OneFS Job Execution and Node Exclusion

The majority of the OneFS job engine’s jobs have no default schedule and are typically manually started by a cluster administrator or process. Other jobs such as FSAnalyze, MediaScan, ShadowStoreDelete, and SmartPools, are normally started via a schedule. The job engine can also initiate certain jobs on its own. For example, if the SnapshotIQ process detects that a snapshot has been marked for deletion, it will automatically queue a SnapshotDelete job.

The Job Engine will also execute jobs in response to certain system event triggers. In the case of a cluster group change, for example the addition or subtraction of a node or drive, OneFS automatically informs the job engine, which responds by starting a FlexProtect job. The coordinator notices that the group change includes a newly-smart-failed device and then initiates a FlexProtect job in response.

Job administration and execution can be controlled via the WebUI, CLI, or platform API and a job can be started, stopped, paused and resumed, and this is managed via the job engines’ check-pointing system. For each of these control methods, additional administrative security can be configured using roles-based access control (RBAC).

The job engine’s impact control and work throttling mechanism is able to limit the rate at which individual jobs can run. Throttling is employed at a per-manager process level, so job impact can be managed both granularly and gracefully.

Every twenty seconds, the coordinator process gathers cluster CPU and individual disk I/O load data from all the nodes across the cluster. The coordinator uses this information, in combination with the job impact configuration, to decide how many threads may run on each cluster node to service each running job. This can be a fractional number, and fractional thread counts are achieved by having a thread sleep for a given percentage of each second.

Using this CPU and disk I/O load data, every sixty seconds the coordinator evaluates how busy the various nodes are and makes a job throttling decision, instructing the various job engine processes as to the action they need to take. This enables throttling to be sensitive to workloads in which CPU and disk I/O load metrics yield different results. Additionally, there are separate load thresholds tailored to the different classes of drives utilized in OneFS powered clusters, from capacity optimized SATA disks to flash-based SSDs.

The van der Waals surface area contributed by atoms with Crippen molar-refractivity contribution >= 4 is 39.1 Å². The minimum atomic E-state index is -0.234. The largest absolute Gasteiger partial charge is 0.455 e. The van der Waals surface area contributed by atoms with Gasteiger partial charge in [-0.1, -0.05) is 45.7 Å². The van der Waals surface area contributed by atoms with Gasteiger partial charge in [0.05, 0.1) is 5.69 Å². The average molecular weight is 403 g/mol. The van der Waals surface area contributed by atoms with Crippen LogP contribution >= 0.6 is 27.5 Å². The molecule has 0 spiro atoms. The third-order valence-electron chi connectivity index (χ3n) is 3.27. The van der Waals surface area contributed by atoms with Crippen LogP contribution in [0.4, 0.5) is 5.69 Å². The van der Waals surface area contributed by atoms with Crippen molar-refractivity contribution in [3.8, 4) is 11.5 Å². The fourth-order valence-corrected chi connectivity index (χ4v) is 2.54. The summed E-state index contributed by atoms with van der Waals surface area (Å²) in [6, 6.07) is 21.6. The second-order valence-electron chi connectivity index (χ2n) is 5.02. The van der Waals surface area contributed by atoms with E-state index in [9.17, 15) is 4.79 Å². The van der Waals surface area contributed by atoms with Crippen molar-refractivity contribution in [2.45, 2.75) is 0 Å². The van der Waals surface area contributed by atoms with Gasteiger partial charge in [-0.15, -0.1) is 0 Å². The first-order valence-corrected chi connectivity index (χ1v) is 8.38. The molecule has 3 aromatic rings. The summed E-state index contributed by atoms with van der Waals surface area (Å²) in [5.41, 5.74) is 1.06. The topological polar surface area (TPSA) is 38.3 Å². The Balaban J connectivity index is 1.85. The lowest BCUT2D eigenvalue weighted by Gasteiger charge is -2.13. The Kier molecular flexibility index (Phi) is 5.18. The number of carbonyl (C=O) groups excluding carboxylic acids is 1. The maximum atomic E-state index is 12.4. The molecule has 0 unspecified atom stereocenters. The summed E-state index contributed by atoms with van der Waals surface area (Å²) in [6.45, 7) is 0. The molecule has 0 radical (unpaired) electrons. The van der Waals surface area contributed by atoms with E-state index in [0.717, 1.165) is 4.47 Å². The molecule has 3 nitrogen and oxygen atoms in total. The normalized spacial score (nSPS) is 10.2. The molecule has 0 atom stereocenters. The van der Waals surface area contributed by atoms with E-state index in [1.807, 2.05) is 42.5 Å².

However, up through OneFS 9.2, a job engine job was an all or nothing entity. Whenever a job ran, it involved the entire cluster – regardless of individual node type, load, or condition. As such, any nodes that were overloaded or in a degraded state could still impact the execution ability of the job at large.

To address this, OneFS 9.3 provides the capability to exclude one or more nodes from participating in running a job. This allows the temporary removal of any nodes with high load, or other issues, from the job execution pool so that jobs do not become stuck. Configuration is via the OneFS CLI and gconfig and is global, such that it applies to all jobs on startup. However, the exclusion configuration is not dynamic, and once a job is started with the final node set, there is no further reconfiguration permitted. So if a participant node is excluded, it will remain excluded until the job has completed. Similarly, if a participant needs to be excluded, the current job will have to be cancelled and a new job started. Any nodes can be excluded, including the node running the job engine’s coordinator process. The coordinator will still monitor the job, it just won’t spawn a manager for the job.

The list of participating nodes for a job are computed in three phases:

  1. Query the cluster’s GMP group.
  2. Call to job.get_participating_nodes to get a subset from the gmp group
  3. Remove the nodes listed in core.excluded_participants from the subset.

The CLI syntax for configuring an excluded nodes list on a cluster is as follows (in this example, excluding nodes one through three):

# isi_gconfig –t job-config core.excluded_participants="{1,2,3}"

The ‘excluded_participants’ are entered as a comma-separated devid value list with no spaces, specified within parentheses and double quotes.

Note that it is the node’s device ID (devid) which is required in the above command, and this is not always the same as the node number (LNN). The following command will report both the LNN and corresponding devid:

# isi_nodes %{lnn} , %{id}

All excluded nodes must be specified in full, since there’s no aggregation. Note that, while the excluded participant configuration will be displayed via gconfig, it is not reported as part of the ‘sysctl’ output.

A job engine node exclusion configuration can be easily reset to avoid excluding any nodes by assigning the “{}” value.

# isi_gconfig –t job-config core.excluded_participants="{}"

A ‘core.excluded_participant_percent_warn’ parameter defines the maximum percentage of removed nodes.

# isi_gconfig -t job-config core.excluded_participant_percent_warn

core.excluded_participant_percent_warn (uint) = 10

This parameter defaults to 10%, above which a CELOG event warning is generated.

As many nodes as desired can be removed from the job group. CELOG informational event will notify of removed nodes. If too many nodes have been removed, (gconfig parameter sets too many node threshold) CELOG will fire a warning event. If some nodes are removed but they’re not part of the GMP group, a different warning event will trigger.

If all nodes are removed, a CLI/pAPI error will be returned, the job will fail, and a CELOG warning will fire. For example:

# isi job jobs start LinCount

Job operation failed: The job had no participants left. Check core.excluded_participants setting and make sure there is at least one node to run the job:  Invalid argument

# isi job status

10   LinCount         Failed    2021-10-24T:20:45:23


Total: 9